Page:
I have working on a prototype App that uses the new iOS Map Kit Routing and Overlays and recently had to add the ability to draw a poly line between 2 annotated points. I know I had to:
1) Set the MapVIew delegate to point to my controller class
2) Implement a -(OverlayRender *) mapView:(MKMapView*) mapView rendererForOverlay:(id overlay method
3) In the method instantiate a MKPolylineRenderer
For some time I was scratching my head trying to figure why after doing all this, nothing was being draw. Until I realised the when you set the delegate for the map view you should do in in the controllers viewDidLoad method. Pretty simple because if you did it anywhere else, the MapKit has not been initialised.
Now that I am looking at developing an App rather than a game, I have been evaluating using something that allows me to go cross platform and still keep a common code base. I would also like to leverage on my C# since I do a lot of work in Unity but don’t want the Unity overheads. I have been trying Xamarin(www.xamarin.com) for a few weeks but I am finding many issues on the reliability of the development pipeline. Overall the idea is fairly simple, C# integrates through hooks and callbacks to native UI mostly through generated templates. Maybe it’s just because everything is in transition to iOS 7 but there are too many instances where the generated templates don’t work or when running in the simulator against XCode 5, it junks hangs up.
While still keen on getting it running, I may fall back to writing native for the first iteration of my prototype App. I’m going to re-install Xcode 4 and see if it ‘fixes’ anything.
One of the most common things to do when developing iOS or Android application is to interface with external plugins (i.e. facebook, gree,urban airship) that are not provide natively through Unity. The old method used to be sticking a scripts in the “Assets\Editor” directory called either “PostprocessBuildPlayer” on iOS or adding a menu item for windows accessible via the editor. This method of madness is documented on Unity Build Player Pipeline page. However with the advent of 3.5.2, you can now write C# scripts to automate the process with having to write python/perl scripts. Documentation is lacking at this time but you can see an example here. Hopefully Unity will start documenting these features soon.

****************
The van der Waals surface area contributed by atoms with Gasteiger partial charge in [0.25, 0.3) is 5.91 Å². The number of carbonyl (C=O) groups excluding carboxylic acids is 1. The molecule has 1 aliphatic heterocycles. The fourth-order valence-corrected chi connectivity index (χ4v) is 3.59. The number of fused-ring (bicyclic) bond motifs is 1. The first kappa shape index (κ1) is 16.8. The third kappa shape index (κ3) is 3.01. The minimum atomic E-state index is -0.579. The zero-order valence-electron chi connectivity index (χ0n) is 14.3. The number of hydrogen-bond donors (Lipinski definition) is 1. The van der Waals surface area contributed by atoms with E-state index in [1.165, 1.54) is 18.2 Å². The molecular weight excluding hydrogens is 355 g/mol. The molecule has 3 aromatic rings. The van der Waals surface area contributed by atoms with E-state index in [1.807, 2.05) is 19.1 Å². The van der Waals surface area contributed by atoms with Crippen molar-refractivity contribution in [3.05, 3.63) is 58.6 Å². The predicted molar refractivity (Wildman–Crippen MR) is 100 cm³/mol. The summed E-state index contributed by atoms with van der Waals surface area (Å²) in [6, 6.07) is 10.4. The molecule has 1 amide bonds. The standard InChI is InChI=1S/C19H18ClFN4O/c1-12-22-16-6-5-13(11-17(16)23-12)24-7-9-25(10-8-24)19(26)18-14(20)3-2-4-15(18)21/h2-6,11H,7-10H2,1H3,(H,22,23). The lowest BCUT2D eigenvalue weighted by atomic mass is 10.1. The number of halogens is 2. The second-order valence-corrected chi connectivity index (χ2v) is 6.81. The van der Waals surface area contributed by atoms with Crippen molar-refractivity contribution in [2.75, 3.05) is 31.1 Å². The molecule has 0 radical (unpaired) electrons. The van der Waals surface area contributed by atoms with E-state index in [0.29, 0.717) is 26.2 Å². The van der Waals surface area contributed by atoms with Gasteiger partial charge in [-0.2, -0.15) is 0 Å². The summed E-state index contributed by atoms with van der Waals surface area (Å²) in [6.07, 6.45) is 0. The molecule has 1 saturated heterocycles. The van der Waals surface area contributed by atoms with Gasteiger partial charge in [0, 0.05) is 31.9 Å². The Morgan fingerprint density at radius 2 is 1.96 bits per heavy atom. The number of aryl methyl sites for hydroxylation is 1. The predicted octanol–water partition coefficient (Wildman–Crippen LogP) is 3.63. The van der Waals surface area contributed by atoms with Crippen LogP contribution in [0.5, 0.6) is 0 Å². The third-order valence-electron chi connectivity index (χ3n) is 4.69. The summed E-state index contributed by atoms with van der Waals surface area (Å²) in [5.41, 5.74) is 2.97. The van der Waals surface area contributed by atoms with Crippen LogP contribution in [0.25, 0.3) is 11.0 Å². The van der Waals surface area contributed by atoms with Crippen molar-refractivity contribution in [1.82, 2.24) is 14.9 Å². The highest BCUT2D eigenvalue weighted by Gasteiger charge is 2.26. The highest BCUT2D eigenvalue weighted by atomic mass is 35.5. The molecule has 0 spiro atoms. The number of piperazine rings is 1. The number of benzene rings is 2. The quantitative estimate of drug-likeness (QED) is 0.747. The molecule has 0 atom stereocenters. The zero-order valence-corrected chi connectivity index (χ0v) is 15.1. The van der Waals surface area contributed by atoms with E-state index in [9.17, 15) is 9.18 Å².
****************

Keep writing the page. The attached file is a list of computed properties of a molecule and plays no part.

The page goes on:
This blog is more of a reference (for me) to keep track of my efforts to research creating plug-ins for iOS and Android and streamline the build process out from Unity. Right now besides the two links describe above, I am also looking into efforts to add files, directories to an XCode project. My initial research starts with:
- Mod PBXProj – Which is a python script which allows you to modify the xcode project. While is still useful for research purposed with the advent being able to control the build using C# scripts this becomes less relevant. Still looking at the script allows an insight into how and what to manipulate to modify an xcode project to allow references to be added.
- dcariola/XCodeEditor-for-Unity – This seems a lot more relevant but haven’t found out how usable is it. If you grab the source at the time this blog was posted, you will also need to grab a the MiniJSON.cs from here and not the darktable one that pops up when you do a MiniJSON search via google. Basically what this should do is similar to the Mod PBXProj allow you to add files and directories to the XCode project. Importantly, you can also import a ‘projmods’ JSON files which will allow you to specify sequence of commands to add specific files. I haven’t yet been able to track down what format this file takes and will post more when i find out.
My current path is to start with the XCodeEditor for Unity to see if it does anything useful yet and perhaps contribute to it. If anybody can point me to the format for the projmods JSON file and the format of the .pbxproj file that would really help.
It’s been ages since i’ve update the blog and for good reason. Between the contract work and the 3 other projects I am working on things have been crazy here. The good news is that I am finally been able to take a semi vacation to Canada.
As it stands, i’ve have to shut down work on Wendy’s Weddings. Putting it on hold until I can find another artist. Me and my friend Jason though have started an iPad/tablet game called WarMongrel. Mechs and Big Guns. How can we go go wrong?
You can find more information on our facebook page: http://www.facebook.com/augmentwars
Right now we have a most of the Game Design done and we are building a gameplay prototype.
We recently went feature complete with Wendy’s Weddings (that means all the technical work is done on Wendy’s and now it’s mostly content work, bug fixing and game balancing). We have decided to pursue a new Art direction with the game. Something with a bit more glamor and style which is what all weddings are about. We are really lucky to be able to work with Sandra, a talented artist to make that happen.